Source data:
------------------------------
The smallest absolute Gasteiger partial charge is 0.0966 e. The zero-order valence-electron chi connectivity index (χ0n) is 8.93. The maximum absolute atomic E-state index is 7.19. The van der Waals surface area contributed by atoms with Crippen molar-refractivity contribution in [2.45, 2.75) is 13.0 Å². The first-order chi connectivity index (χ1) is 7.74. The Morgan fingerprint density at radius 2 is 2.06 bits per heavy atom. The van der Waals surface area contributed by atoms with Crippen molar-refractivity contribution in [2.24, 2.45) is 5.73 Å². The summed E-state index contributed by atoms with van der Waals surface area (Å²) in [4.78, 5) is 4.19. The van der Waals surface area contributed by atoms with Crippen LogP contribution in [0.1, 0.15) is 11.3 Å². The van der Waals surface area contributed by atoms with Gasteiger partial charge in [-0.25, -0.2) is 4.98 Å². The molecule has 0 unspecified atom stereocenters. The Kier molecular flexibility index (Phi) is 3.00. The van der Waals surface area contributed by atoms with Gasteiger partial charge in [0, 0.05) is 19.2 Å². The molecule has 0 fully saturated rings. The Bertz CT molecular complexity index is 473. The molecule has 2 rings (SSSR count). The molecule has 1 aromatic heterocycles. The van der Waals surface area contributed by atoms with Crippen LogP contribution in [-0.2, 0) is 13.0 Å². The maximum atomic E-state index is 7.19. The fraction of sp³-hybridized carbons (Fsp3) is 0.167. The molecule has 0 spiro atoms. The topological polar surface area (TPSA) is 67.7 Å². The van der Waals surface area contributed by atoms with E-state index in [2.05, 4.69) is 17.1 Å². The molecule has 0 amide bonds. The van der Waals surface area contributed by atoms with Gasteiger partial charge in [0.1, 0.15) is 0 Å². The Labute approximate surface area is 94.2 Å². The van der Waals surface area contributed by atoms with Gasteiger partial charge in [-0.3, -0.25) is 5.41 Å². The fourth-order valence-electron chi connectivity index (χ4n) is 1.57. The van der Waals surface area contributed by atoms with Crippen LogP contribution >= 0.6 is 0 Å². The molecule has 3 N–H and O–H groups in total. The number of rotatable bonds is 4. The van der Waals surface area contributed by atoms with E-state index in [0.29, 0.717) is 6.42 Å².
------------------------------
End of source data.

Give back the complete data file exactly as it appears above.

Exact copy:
The smallest absolute Gasteiger partial charge is 0.0966 e. The zero-order valence-electron chi connectivity index (χ0n) is 8.93. The maximum absolute atomic E-state index is 7.19. The van der Waals surface area contributed by atoms with Crippen molar-refractivity contribution in [2.45, 2.75) is 13.0 Å². The first-order chi connectivity index (χ1) is 7.74. The Morgan fingerprint density at radius 2 is 2.06 bits per heavy atom. The van der Waals surface area contributed by atoms with Crippen molar-refractivity contribution in [2.24, 2.45) is 5.73 Å². The summed E-state index contributed by atoms with van der Waals surface area (Å²) in [4.78, 5) is 4.19. The van der Waals surface area contributed by atoms with Crippen LogP contribution in [0.1, 0.15) is 11.3 Å². The van der Waals surface area contributed by atoms with Gasteiger partial charge in [-0.25, -0.2) is 4.98 Å². The molecule has 0 unspecified atom stereocenters. The Kier molecular flexibility index (Phi) is 3.00. The van der Waals surface area contributed by atoms with Gasteiger partial charge in [0, 0.05) is 19.2 Å². The molecule has 0 fully saturated rings. The Bertz CT molecular complexity index is 473. The molecule has 2 rings (SSSR count). The molecule has 1 aromatic heterocycles. The van der Waals surface area contributed by atoms with Crippen LogP contribution in [-0.2, 0) is 13.0 Å². The maximum atomic E-state index is 7.19. The fraction of sp³-hybridized carbons (Fsp3) is 0.167. The molecule has 0 spiro atoms. The topological polar surface area (TPSA) is 67.7 Å². The van der Waals surface area contributed by atoms with E-state index in [2.05, 4.69) is 17.1 Å². The molecule has 0 amide bonds. The van der Waals surface area contributed by atoms with Gasteiger partial charge in [0.1, 0.15) is 0 Å². The Labute approximate surface area is 94.2 Å². The van der Waals surface area contributed by atoms with Gasteiger partial charge in [-0.3, -0.25) is 5.41 Å². The fourth-order valence-electron chi connectivity index (χ4n) is 1.57. The van der Waals surface area contributed by atoms with Crippen LogP contribution >= 0.6 is 0 Å². The molecule has 3 N–H and O–H groups in total. The number of rotatable bonds is 4. The van der Waals surface area contributed by atoms with E-state index in [0.29, 0.717) is 6.42 Å².